Edinburgh Fringe 2017
An honest examination of the role money plays in the arts and the struggle many have to make ends meet in this most competitive of professions.
The Brits relationship with money is not unlike that with sex; we don’t like to talk about it a lot and even when we do, we tend to skirt around the big issues. So Paula Varjack, artist, film-maker, and both writer and actor of Show Me The Money, breaks the ice with a simple audience experiment, standing us all up and then asking us to sit down once she has mentioned a salary above that which we each currently earn.
We had about 70 in the room for this, the last performance of what turned out to be a thought-provoking yet darkly amusing show. It’s easily the largest turn out she’s enjoyed. And, whilst quite a lot were at the younger end of the age profile and appeared to have at least a tenuous connection with the arts, the demographic was not wildly unrepresentative of the UK’s earning base.
It was still something of a surprise, however, that about 50% of the audience took their seats at the first salary hurdle, £10,000. Doubling this saw nearly half of those who remained take a seat and doubling again saw just one audience member left on his feet. And, as he was a Scot, it was unlikely he’d be buying the rest of us a drink in the bar afterwards.
The median UK income for an individual is estimated to be in the region of £22,000. The average UK household income (2 adults) is in the region of £24,000. Not much, you might say. But some 90% of those who list their main occupation as being a part of the arts industry (performing or otherwise) earn barely half this sum which is well short of the level required to live, forcing them to look outside their core profession to fund that gap between expenditure and income.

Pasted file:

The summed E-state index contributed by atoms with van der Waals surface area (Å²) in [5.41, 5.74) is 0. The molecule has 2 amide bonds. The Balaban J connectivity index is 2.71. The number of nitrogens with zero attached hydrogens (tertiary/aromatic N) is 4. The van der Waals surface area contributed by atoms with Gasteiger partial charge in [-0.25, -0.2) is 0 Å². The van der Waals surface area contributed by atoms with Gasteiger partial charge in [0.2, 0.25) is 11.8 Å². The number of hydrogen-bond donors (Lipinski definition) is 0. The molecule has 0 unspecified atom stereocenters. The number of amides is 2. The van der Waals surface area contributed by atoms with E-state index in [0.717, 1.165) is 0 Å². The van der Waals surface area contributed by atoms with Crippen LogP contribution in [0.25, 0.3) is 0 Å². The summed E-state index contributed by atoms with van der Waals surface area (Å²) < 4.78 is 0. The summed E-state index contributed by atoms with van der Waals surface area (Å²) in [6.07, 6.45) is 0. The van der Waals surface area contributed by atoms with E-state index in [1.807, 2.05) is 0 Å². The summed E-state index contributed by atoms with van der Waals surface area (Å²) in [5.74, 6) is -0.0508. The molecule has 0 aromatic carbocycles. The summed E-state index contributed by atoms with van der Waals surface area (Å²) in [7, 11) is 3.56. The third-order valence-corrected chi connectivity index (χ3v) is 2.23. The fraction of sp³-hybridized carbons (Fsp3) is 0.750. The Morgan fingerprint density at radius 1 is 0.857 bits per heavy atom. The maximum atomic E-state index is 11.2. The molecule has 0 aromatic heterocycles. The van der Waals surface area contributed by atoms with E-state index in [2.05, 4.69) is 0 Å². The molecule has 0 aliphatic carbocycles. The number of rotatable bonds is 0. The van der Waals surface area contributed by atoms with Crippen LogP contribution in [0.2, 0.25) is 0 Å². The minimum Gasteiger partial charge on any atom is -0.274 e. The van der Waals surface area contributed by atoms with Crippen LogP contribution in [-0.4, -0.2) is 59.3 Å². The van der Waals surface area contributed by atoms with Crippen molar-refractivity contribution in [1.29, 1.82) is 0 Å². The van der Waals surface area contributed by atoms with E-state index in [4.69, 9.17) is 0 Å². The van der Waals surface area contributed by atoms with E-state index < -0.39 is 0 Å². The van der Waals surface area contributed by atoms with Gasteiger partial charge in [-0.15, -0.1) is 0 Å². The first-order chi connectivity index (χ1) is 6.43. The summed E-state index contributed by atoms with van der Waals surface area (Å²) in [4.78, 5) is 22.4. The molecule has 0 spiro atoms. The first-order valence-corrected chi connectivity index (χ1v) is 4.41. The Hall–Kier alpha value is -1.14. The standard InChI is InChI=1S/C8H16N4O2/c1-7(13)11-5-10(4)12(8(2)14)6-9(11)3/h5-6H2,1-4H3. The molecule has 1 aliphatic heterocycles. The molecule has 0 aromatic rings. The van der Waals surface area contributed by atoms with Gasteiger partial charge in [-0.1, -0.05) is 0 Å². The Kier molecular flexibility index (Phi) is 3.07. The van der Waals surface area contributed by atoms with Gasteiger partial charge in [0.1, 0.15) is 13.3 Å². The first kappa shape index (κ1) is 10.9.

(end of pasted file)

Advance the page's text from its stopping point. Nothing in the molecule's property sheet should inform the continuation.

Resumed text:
The gig economy, it would appear, is flourishing in a sector of the UK economy that is estimated to directly employ 700,000 people and, indirectly, many more. Put into context, that’s adds up to all the Edinburgh residents and its Fringe visitors.
This show, some two years in the making, included multi-media interviews that drew upon the experiences of a broad range of individuals working in the arts. Varjack had been very thorough in her research seeking out people from almost every principal city in the UK with at least the smattering of an arts hub.
Part lecture, part theatrical experience, Varjack was not afraid of drawing our attention to the often Kafka-like experiences those seeking funding have to go through in order to access resources, presenting a rather amusing parody of her own struggles to wrest some cash from the Arts Council in order to turn her dream of raising what she clearly believes to be an important issue into the reality she set before us. Access to funds means appealing to everyone, excluding no-one and being accessible to all. Pretty much impossible really, so an awful lot of boxes end up getting ticked for the sake of, well, ticking boxes.
But why should the arts be a special case? Why does it, rather than some other sector of the economy deserve a subsidy? Would the £830m invested in the arts be better spent alleviating child poverty in the UK, for example, or some other equally deserving issue?
It’s a difficult question to answer but, given that spending on the arts in 2014/15 amounted to only around 0.1% of total public spending, eliminating it altogether is likely to cost more than it saves, given the economic displacement it would inevitably cause. Perhaps the time has come, though (and this is where I suspect Varjack was heading), to look at the distribution of arts spending and question why nearly 50% of it goes into supporting what, to many, are minority interests, albeit interests with powerful lobbyists and friends in very high places.
Varjack opens eyes and minds with her careful and balanced analysis. Perhaps scattering a little more grant stardust to those numerous and very talented young people (Varjack included) struggling to be heard is a route to ensuring more can support themselves by working full time in their chosen profession. Economic studies have shown that the industry is a net benefit to the UK even without taking into account its spin-off intangible benefit as an enhancer of social skills.
But it cuts both ways. In the 21st century, a lot of us have to work the gig economy to earn a crust. As an erstwhile economist, I know that only too well. Why should “artists” be any different?